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Coffee Ceremony: it Relaxes and Unites

By Saron Tesfay

There are times I am so busy at work or school that I don’t get to hang out with my friends as much as I would have liked. On one of these days, I met a friend I hadn’t seen in a while. I left work late and was rushing home for lunch so that I could get back to work on time. My friend suggested we had lunch around where we met because I was already running late and wouldn’t be able to make it back to work on time. Well, she was right and I did want to spend time with her, but I told her I needed to go home.

“Why? Is there some kind of emergency?” she asked.

“No, I just don’t want to miss my family’s coffee time after lunch.” I replied, hoping she wouldn’t take it the wrong way. She laughed and let me go saying she understood because she, too, loves her family coffee time, which is in the evening.

People relish their coffee time in Eritrea. The whole process takes up to two hours and is referred to as a coffee ceremony.

First, the stuff needed for the ceremony is prepared: coffee beans, a brazier full of burning charcoal, tiny coffee cups, water, milk and sedges spread on the floor, setting the mood. The coffee beans are placed on a pan known as ‘menkeshkesh’ and roasted on the brazier. The aroma of the roasted beans and the smoke that fills the room make you joyful. For many people it’s the favorite part of the coffee ceremony, and the sound of roasting coffee beans and the aroma signal the beginning of the ceremony to family members in the house who come to the room. The roasted coffee beans are then ground and put in the coffee pot. Water is added to the pot which is then placed on the brazier to be boiled. When it is done it is served on the tiny coffee cups. This is only the first round. Some people have their coffee with milk but most everybody as is. Popcorn, biscuits and slices of bread are also served as snack during the coffee ceremony.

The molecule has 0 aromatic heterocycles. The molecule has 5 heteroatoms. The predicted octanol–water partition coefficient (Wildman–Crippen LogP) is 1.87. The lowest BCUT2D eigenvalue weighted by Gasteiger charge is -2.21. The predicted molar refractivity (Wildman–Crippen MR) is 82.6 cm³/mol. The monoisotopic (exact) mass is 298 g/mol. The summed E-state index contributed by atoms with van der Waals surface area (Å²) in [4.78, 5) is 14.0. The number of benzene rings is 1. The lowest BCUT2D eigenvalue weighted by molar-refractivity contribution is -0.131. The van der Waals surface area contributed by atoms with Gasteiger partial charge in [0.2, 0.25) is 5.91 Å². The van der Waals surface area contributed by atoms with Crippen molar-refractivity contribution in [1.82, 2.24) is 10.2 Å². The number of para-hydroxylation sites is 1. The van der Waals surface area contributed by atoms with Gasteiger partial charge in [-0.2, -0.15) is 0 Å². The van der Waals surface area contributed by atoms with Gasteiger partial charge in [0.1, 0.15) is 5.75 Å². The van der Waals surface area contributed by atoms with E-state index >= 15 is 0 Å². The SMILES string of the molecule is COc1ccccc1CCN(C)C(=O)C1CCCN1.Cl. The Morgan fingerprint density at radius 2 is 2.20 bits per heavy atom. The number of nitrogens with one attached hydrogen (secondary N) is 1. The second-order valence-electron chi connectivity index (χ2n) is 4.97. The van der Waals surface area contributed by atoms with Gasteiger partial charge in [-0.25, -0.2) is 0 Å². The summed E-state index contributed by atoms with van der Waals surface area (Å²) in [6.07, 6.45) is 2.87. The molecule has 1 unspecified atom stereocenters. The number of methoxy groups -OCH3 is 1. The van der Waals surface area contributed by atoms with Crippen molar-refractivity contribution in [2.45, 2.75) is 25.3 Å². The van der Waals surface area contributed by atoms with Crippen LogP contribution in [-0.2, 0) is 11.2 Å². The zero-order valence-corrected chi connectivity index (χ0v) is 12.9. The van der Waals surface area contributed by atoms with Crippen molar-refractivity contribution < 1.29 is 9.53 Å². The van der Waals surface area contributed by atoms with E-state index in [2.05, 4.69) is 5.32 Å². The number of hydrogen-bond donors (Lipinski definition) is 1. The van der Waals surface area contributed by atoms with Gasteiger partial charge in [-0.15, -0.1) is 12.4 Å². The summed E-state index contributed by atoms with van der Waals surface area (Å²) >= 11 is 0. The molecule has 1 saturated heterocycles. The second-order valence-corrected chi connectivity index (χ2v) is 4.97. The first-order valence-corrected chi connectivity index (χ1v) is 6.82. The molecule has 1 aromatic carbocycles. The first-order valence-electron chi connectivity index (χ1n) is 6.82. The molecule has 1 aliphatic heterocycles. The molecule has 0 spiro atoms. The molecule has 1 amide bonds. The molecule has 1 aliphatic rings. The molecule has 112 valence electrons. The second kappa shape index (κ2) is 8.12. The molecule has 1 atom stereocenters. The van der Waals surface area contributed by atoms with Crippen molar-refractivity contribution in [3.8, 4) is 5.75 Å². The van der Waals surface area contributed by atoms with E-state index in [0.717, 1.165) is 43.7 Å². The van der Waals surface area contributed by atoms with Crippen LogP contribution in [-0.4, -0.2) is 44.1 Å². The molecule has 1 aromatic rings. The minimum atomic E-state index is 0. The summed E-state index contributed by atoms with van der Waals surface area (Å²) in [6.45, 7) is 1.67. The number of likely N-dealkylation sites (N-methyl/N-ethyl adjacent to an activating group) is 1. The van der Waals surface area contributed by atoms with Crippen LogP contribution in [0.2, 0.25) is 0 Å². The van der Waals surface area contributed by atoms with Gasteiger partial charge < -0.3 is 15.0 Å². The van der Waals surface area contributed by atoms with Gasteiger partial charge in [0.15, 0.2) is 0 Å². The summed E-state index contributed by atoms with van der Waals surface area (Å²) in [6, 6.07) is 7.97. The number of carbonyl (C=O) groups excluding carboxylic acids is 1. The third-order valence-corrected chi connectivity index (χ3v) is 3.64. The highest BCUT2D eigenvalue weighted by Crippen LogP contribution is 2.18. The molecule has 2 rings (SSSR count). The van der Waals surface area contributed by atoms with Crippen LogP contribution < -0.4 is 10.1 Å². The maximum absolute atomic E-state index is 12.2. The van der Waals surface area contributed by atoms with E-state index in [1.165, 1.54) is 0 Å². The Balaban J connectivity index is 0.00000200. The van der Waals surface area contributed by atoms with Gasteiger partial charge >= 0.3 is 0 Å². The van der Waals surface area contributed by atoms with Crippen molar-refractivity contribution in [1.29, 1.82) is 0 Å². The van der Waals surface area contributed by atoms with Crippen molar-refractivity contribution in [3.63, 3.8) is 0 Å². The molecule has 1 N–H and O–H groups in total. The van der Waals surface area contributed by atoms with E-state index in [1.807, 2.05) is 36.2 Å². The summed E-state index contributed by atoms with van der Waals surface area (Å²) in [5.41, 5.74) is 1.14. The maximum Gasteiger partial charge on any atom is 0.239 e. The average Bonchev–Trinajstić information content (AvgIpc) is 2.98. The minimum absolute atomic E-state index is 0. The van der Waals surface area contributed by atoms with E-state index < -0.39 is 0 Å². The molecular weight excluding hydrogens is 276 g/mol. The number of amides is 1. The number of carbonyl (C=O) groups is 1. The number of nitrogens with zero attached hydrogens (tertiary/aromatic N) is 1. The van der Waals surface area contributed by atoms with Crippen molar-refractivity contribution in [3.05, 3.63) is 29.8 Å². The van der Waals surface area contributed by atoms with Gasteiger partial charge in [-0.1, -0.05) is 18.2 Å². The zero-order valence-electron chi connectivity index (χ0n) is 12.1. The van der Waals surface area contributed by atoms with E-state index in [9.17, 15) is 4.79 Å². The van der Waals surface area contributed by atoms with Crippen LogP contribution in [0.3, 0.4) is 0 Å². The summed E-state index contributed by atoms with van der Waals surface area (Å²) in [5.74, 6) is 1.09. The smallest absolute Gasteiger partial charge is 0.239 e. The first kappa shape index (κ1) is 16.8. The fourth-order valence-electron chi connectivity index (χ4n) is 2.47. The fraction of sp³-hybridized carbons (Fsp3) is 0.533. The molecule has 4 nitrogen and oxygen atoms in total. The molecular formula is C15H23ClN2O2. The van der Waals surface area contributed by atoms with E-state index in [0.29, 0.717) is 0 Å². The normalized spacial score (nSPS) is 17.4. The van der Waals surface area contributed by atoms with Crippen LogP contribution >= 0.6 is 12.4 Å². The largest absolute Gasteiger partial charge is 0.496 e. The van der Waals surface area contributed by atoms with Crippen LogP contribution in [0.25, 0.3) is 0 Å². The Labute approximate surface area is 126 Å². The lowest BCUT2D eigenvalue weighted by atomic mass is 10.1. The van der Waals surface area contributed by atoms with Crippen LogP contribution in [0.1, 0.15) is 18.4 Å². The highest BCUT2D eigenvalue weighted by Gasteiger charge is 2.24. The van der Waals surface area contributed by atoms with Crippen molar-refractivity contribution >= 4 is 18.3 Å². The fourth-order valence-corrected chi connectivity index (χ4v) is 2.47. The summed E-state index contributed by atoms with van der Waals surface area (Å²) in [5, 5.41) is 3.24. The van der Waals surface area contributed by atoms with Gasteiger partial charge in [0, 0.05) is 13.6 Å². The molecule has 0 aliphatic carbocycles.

Water is added again to the pot, and some more ground coffee if needed, and placed on the brazier for the second round. When it is done, it is served again on the tiny coffee cups. The same process goes on for the third round, which is called ‘bereka’.

The coffee ceremony is not just about drinking coffee. It is a time for family get together. Family members who don’t drink coffee and children, who aren’t allowed to have it, all come together to spend quality time with their family. Parents use the time to ask their children about their studies or catchup on what’s going on in their lives outside home. The coffee ceremony strengthens the bond in the family.

Every family has their own coffee time. My family’s is immediately after lunch, and every member is expected to get home for lunch. I really relish it because it allows me to relax and let go of the stress from work or school. If I don’t get to have my relaxing coffee time I just go on the whole day feeling as if I missed something.

I think most people have their coffee in the evenings, when everyone comes home after a long day working or studying. I have a friend who doesn’t particularly like coffee but still wants to be home for it. So he doesn’t like to go out early in the evening. If he has to, it is often later in the evening when the coffee ceremony is over.

Some families even have their coffee ceremony very late in the evening. Our neighbor start their coffee ceremony at 11 pm.

When I asked them why they do that when they first moved to the house, they told me because that is the only time they can all be home and share part of the day with one another. The mother, who works as a cook at a restaurant, and some other members of the family work in the evening and get home late in the evening.

Coffee ceremony is a big part of the Eritrean culture. It is common in all kinds of social gatherings: weddings, birthdays, mourning and when guests come to visit. It makes people feel relaxed and the atmosphere light, encouraging people to chat and get to know one another well because of the amount of time the ceremony takes.

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